Archived content: This media release was accurate on the date of publication. 


The call of the kiwi can again be heard in Kahurangi National Park’s Flora Stream area.

Date:  06 May 2010

The call of the kiwi can again be heard in Kahurangi National Park’s Flora Stream area.

In “a dream come true” for the Friends of Flora (FoF) community conservation group, 12 great spotted kiwi/roroa were released into the Flora area on Wednesday 5 May, returning the species to this part of the park. With support from the Department of Conservation, the group moved the kiwi, seven males and five females, from Kahurangi National Park’s Clark River area and released them into burrows in their new home.

FoF chairperson, Maryann Ewers said it was a special day for the Friends of Flora in returning kiwi to their Flora project area where the group has trapped predators for more than nine years to protect and enhance the native wildlife and vegetation.

Gavin Udy (DOC) and Maryann Ewers (FoF) with a great spotted kiwi about to be placed into a burrow in the Flora Stream area.
Gavin Udy (DOC) and Maryann Ewers
(FoF) with a great spotted kiwi about
to be placed into a burrow in the Flora
Stream area

“To have this iconic bird – the great spotted kiwi – back in the Flora after decades of silence has been a 10-year dream and three years of hard work for our FoF volunteers to prepare for it. We welcome the kiwi – long may they breed in safety in the Flora!”

Ms Ewers said it had been a difficult challenge for FoF to raise the initial $24,000, of the total $96,000 funding required for the project to re-establish kiwi in the Flora area.

“We thank the people of Tasman Bay, wider New Zealand and overseas who provided funding support, and in particular Des Lehndorf for his amazing “walk for the kiwi” the1250 km length of the South Island to raise funds. Without their generosity and help, the return of the kiwi to the Flora would not have happened.”

DOC Motueka Area Manager Martin Rodd said the return of kiwi to the Flora catchment would enhance the visitor experience in the area and it had benefits for the great spotted kiwi species.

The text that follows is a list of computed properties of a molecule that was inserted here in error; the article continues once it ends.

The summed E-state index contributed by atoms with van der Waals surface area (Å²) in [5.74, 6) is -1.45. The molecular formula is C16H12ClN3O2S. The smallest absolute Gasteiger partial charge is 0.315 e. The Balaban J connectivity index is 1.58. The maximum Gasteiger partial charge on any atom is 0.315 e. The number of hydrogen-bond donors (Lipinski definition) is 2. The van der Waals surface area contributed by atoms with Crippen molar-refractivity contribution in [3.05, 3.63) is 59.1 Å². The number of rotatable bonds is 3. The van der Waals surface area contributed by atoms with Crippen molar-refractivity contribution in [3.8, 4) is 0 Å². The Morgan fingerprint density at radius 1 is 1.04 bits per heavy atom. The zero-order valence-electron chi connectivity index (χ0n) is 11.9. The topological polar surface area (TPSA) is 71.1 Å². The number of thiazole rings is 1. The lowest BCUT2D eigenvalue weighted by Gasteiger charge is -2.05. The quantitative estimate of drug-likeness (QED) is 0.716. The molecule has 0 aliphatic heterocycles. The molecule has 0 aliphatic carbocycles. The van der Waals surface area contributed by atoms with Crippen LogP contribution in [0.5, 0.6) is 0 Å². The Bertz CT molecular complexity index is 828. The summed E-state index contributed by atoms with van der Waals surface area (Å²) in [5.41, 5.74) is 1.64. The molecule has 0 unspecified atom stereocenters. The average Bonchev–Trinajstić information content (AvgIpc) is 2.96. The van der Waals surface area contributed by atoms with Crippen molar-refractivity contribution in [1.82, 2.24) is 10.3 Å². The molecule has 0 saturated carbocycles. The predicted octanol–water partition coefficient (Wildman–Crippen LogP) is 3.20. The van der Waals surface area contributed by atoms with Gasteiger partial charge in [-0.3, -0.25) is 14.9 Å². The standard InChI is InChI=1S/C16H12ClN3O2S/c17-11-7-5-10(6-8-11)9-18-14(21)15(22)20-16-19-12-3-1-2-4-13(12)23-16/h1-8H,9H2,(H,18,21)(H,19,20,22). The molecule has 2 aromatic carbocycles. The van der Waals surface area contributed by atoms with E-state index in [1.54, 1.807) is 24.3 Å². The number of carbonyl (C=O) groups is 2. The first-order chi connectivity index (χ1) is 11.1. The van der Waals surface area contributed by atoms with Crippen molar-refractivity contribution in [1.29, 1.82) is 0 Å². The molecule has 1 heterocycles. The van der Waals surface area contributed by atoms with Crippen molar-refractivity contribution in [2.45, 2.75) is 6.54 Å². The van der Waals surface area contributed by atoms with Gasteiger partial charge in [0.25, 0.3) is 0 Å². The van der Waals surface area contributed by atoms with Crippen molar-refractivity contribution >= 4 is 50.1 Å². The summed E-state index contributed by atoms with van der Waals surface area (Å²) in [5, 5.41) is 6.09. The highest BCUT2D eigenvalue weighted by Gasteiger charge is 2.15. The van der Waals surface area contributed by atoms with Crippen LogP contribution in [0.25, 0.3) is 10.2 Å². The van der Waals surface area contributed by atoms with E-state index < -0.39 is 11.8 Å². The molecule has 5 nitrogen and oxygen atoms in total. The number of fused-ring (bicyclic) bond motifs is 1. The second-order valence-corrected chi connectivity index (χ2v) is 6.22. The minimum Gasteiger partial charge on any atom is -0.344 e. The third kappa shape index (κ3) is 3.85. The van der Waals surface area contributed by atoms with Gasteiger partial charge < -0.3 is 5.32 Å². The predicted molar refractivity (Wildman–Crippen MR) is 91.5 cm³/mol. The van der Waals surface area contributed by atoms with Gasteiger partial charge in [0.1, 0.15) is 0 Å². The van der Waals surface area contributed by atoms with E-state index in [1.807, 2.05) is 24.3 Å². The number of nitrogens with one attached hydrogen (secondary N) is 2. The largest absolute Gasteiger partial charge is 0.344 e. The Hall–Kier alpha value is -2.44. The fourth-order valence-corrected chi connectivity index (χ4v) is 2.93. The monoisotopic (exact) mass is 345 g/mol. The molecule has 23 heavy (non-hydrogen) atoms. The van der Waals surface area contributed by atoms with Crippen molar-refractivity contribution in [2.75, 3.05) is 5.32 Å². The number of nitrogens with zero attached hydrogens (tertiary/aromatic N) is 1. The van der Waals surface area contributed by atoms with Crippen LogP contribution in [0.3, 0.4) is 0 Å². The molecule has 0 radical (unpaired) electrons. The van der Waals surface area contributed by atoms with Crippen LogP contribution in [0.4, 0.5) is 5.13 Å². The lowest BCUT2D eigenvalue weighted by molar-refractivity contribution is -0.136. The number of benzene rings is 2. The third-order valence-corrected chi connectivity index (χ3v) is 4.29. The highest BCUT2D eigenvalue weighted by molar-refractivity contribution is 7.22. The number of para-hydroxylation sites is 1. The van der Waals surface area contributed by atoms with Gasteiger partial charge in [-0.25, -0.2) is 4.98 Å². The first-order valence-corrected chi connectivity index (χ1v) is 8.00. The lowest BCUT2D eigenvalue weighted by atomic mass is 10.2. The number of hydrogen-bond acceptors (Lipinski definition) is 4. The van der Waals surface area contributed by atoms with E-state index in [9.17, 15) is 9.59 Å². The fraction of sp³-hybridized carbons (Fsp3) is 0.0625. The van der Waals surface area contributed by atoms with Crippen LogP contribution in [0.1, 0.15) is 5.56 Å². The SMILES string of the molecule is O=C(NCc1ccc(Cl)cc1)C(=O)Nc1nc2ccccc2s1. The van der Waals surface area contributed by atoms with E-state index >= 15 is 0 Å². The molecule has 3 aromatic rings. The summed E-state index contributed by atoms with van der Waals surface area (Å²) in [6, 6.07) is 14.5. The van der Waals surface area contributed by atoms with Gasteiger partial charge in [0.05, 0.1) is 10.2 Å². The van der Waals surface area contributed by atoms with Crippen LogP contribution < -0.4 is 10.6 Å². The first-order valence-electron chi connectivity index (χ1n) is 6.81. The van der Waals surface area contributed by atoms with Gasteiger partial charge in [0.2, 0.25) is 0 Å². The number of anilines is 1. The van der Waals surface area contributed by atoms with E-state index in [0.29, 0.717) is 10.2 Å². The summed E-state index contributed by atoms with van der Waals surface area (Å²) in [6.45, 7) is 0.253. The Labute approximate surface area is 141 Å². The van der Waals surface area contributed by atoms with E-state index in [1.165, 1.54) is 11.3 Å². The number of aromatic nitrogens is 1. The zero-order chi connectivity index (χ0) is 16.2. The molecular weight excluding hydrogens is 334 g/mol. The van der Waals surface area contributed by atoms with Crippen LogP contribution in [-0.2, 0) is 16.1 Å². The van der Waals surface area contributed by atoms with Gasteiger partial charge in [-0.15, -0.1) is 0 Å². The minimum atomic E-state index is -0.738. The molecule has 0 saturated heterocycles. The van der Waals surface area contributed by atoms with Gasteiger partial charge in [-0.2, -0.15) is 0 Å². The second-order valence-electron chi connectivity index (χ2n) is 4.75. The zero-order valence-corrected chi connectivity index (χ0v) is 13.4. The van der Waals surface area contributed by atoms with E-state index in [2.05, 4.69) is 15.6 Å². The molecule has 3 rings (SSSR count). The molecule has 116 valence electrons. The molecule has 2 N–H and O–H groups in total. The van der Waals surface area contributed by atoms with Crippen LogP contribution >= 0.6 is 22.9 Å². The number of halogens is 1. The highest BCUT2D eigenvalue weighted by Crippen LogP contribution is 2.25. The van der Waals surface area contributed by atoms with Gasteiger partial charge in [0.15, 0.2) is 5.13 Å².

“Moving great spotted kiwi into this protected area will expand its range in eastern Kahurangi National Park and that supports the goals of BNZ Save the Kiwi nationally. It is an excellent achievement for Friends of Flora as a community conservation group to be returning this iconic New Zealand bird to an area of Kahurangi National Park from which it had disappeared.

“FoF have demonstrated it is possible for voluntary efforts to make a significant difference to native plants and animals over a large area and they have achieved it through sheer grit and determination in a harsh mountainous environment.

“Standing on Mt Lodestone or the Pyramid you can fully appreciate the extent of their predator control work. It’s simply outstanding and creates an environment where visitors can appreciate the outcomes of FoF’s achievements in a reasonably-accessible national park setting.”

Radio transmitters have been placed on the kiwi to monitor them and assess how they adapt to their new home in the Flora. A key indicator as to whether the species can re-establish in the area will be whether or not the kiwi begin to successfully breed and raise chicks there in the next few years.

Additional facts

  • Friends of Flora, currently numbering around 60 volunteers, now maintains more than 65 kilometres of stoat and rat trap lines over 5000 hectares, linking in with DOC pest control.
  • The group was set up in 2001 with the main aim of protecting and where possible returning endemic birds to the Flora Stream.
  • FoF’s efforts together with DOC have enabled endangered whio/blue duck to again breed on Flora Stream.  Whio numbers on the stream have grown from one in 2001 when their project began, to 16 at last count in a December survey.
  • FoF won the Tasman District Council Environmental Award in 2003 and has been highly commended several times.
  • It is the second time great spotted kiwi have been moved in the Tasman region to return the species to an area from which it had disappeared. In 2004, the Department of Conservation moved great spotted kiwi into the Rotoiti Nature Recovery Project area in Nelson Lakes National Park. The kiwi settled into the area and four chicks are known to have hatched since in the Rotoiti project area.


Friends of Flora chairperson, Maryann Ewers, phone +64 3 528 9054

DOC Motueka Area Manager Martin Rodd, phone +64 3 528 1810

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